My blog on Day 3 covered the symptoms I had which eventually led to my diagnosis aged 22 with PCOS.

Over the years my symptoms have changed in severity and I have also experienced some of the longer-term health conditions which, by having PCOS, I am at a higher risk of developing.

My original symptoms of PCOS were hirsutism (excess facial & body hair) and a total absence of periods – both caused by high levels of testosterone circulating in my blood.  I have also lived with overweight and obesity since the age of 5.

As time went on, I was diagnosed with hypertension (high blood pressure) at the age of 25.  This was picked up in Aug 1994 when I was admitted into hospital for a bilateral ovarian biopsy to check for ovarian cancer and adrenal tumours.  Thankfully the tests came back negative, but from here on I would be on an increasing cocktail of medication to keep my blood pressure under control.

At the age of 26 I started self-harming as a way of coping with my emotional turmoil, as my comfort eating had become so bad that it was no longer fully easing the pain I felt inside.  In 2003 I was diagnosed with depression (age 34), although I had been struggling with my mental health from before my PCOS symptoms even started – mainly due to my overweight and subsequent school bullying. Despite trying several antidepressant medications, I found that they didn’t really help my symptoms.

My diagnosis of insulin resistance and pre-diabetes came fairly soon after this, and I was put on Metformin to help control my blood sugar levels. Fortunately I didn’t experience the common side-effect of nausea and vomiting.  My dose started at 2 x 500mg/day and steadily increased to 3 x 1000mg/day.  It kept my blood sugars under control and I didn’t go on to develop type 2 diabetes, but my weight continued to steadily climb.

By this time I was on a lot of medication for all of the health conditions listed above.  The final straw came in 2009 when I saw a hospital consultant who diagnosed androgenetic alopecia (male-pattern baldness) which was attributed to my PCOS. His parting words of encouragement to me were that if I didn’t turn my life around and start losing weight I would be dead within five years.  Wow. Gulp.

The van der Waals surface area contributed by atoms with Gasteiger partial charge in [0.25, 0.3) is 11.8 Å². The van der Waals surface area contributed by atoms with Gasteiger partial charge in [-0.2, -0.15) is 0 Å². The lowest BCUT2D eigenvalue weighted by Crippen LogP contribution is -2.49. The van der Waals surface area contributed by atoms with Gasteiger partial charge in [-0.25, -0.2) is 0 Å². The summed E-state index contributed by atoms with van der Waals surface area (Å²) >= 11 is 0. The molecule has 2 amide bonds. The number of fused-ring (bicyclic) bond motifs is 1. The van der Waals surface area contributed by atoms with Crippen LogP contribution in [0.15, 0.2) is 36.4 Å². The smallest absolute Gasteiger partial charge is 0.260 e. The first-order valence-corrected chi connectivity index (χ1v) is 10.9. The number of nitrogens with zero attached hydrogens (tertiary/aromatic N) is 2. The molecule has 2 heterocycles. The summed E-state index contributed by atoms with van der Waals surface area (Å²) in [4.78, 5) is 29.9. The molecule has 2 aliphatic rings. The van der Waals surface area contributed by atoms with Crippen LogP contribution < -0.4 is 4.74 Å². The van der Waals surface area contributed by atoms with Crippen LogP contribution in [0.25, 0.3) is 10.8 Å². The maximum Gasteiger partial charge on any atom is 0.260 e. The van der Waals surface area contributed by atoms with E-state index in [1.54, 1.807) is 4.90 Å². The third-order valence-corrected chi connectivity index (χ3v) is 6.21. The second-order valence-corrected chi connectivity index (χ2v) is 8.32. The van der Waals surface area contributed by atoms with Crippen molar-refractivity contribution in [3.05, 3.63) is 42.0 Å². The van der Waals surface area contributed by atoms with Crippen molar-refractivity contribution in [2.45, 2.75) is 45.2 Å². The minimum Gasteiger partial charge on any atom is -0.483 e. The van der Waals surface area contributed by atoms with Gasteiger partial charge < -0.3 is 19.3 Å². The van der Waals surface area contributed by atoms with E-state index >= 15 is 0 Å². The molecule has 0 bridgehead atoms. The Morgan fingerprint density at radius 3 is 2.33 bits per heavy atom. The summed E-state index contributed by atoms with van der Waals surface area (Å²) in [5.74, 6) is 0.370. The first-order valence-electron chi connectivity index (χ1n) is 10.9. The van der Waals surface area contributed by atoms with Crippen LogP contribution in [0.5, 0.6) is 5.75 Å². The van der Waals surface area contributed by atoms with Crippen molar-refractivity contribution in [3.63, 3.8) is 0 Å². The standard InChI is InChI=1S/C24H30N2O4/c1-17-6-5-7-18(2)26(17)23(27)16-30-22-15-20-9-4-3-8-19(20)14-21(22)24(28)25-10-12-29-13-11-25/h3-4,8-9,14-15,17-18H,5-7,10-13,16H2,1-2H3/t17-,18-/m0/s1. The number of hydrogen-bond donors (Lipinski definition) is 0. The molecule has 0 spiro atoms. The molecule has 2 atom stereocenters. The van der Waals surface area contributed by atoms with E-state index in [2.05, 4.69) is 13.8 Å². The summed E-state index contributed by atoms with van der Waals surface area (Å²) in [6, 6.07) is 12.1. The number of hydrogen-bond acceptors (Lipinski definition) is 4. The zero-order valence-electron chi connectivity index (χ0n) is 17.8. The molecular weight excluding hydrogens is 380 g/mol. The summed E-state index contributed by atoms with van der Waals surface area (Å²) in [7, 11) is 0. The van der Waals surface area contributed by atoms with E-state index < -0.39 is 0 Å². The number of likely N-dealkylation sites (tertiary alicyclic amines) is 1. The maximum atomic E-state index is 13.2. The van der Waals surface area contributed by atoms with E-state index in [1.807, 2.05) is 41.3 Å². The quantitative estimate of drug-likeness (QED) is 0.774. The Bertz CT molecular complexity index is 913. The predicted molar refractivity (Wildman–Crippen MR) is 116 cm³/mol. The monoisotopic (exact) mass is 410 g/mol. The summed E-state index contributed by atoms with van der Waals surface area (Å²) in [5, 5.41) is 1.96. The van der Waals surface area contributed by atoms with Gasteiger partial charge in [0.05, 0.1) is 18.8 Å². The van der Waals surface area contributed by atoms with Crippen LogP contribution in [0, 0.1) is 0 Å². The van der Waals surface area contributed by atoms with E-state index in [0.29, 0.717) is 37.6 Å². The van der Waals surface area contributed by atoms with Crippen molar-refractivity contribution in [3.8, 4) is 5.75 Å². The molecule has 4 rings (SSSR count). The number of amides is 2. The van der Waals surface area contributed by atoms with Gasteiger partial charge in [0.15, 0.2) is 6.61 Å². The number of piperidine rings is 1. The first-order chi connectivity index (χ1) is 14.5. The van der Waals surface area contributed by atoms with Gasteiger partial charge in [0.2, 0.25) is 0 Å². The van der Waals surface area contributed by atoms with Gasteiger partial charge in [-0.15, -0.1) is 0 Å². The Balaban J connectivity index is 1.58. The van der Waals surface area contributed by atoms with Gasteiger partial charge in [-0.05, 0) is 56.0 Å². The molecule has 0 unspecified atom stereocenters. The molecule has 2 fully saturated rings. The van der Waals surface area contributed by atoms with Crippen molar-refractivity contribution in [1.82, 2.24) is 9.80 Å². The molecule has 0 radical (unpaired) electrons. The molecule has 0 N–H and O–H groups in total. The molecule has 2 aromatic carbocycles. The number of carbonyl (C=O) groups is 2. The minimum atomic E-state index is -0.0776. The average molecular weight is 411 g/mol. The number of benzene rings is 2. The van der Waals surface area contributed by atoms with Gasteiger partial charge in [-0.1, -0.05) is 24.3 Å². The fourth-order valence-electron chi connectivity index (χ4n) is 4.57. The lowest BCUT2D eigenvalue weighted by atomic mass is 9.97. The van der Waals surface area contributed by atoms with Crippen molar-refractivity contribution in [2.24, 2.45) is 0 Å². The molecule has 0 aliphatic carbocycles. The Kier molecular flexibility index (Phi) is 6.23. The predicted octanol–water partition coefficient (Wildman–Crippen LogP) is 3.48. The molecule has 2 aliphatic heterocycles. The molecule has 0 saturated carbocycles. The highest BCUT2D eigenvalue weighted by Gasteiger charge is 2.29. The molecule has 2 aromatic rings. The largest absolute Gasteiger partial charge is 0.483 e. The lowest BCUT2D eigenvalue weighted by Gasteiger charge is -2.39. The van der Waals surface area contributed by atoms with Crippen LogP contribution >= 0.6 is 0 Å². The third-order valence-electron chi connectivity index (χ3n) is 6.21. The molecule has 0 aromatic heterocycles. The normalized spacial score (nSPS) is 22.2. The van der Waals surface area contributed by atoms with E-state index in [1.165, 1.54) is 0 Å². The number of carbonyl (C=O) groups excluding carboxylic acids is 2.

It took me until Oct 2010 to actually do something about it though – I joined Overeaters Anonymous.  I started going to their group meetings, and slowly over twelve months of working with my sponsor to face up to and process my emotions instead of turning to food (no ‘dieting’ as such), I managed to lose 5st, taking my weight from 23.5st down to 18.5st.

Then in Nov 2011 I received an email from Rachel, the Chair of Verity, asking if I would like to get involved with the filming of a TV programme about PCOS.  I was living in South Yorkshire by this time and the filming was taking place in London, so I thought they would want someone who lived closer – I therefore replied ‘yes’ without thinking too much about it.  However, the next weekend I was down in London being filmed!!

Over the next few weeks I worked with the two doctors / presenters, and the film crew also came up to Rotherham to film me working in my bookshop, and having laser hair removal treatment with Fiona (see Day 4 blog).  After the filming was over, one of the doctors offered to work with me to continue my weight loss and further help to improve my health & fitness levels. Over that first year of working together I managed to lose a further 5st, getting my weight down to 13.5st. I hadn’t been that light since my mid-teens!!

The amazing results of becoming more active and healthy…

  • I started to deal with life’s ups and downs better – working through my emotions rather than denying & pushing them down.
  • I came off of all my medication with GP supervision: my blood pressure and sugar levels normalised: my moods stabilised.
  • My relationships with friends and family improved drastically as I started to focus on people and not just thinking about my next binge.
  • My periods started!!!! I used to joke that I’d be fertile ’til my 90s as my periods only started when I was 42 🙂
  • I started to take part in Physical Challenges – doing things which I’d always wanted to do but was too unfit and unhealthy to enjoy.

Some highlights included doing ‘Go Ape’ – not because I have a fear of heights (I don’t) but because of my fear that the harness wouldn’t hold me or that I would get stuck. Although I’d lost a lot of weight, in my head I still thought of myself as the former very heavy person.

Learning to SCUBA dive to overcome my fear of going underwater was another amazing experience for me, and the team at Dream Divers Ltd were fab!

Now at the age of 51, some my symptoms have changed.  Over the past year / eighteen months I’ve started to suffer with acne – something that wasn’t too much of a problem when younger.  My periods have become more erratic – presumably due to the menopause.  I still REALLY struggle with my weight – but obesity is a complex disease and it is NOT just a case of ‘eat less and move more’.  I currently have bouts of intense depression and anxiety which are horrible – but I am so very grateful for the good days when I feel like myself.

PCOS is a serious long-term health condition with many health risks and it truly impacts physical, social, and emotional parts of everyday life.  There is hope though!  Tomorrow’s blog for Day 7 of #PCOSawarenessMonth is all about #motivation and will include ways that I keep myself pressing forward on a daily basis.

Until then…   Sharon 🙂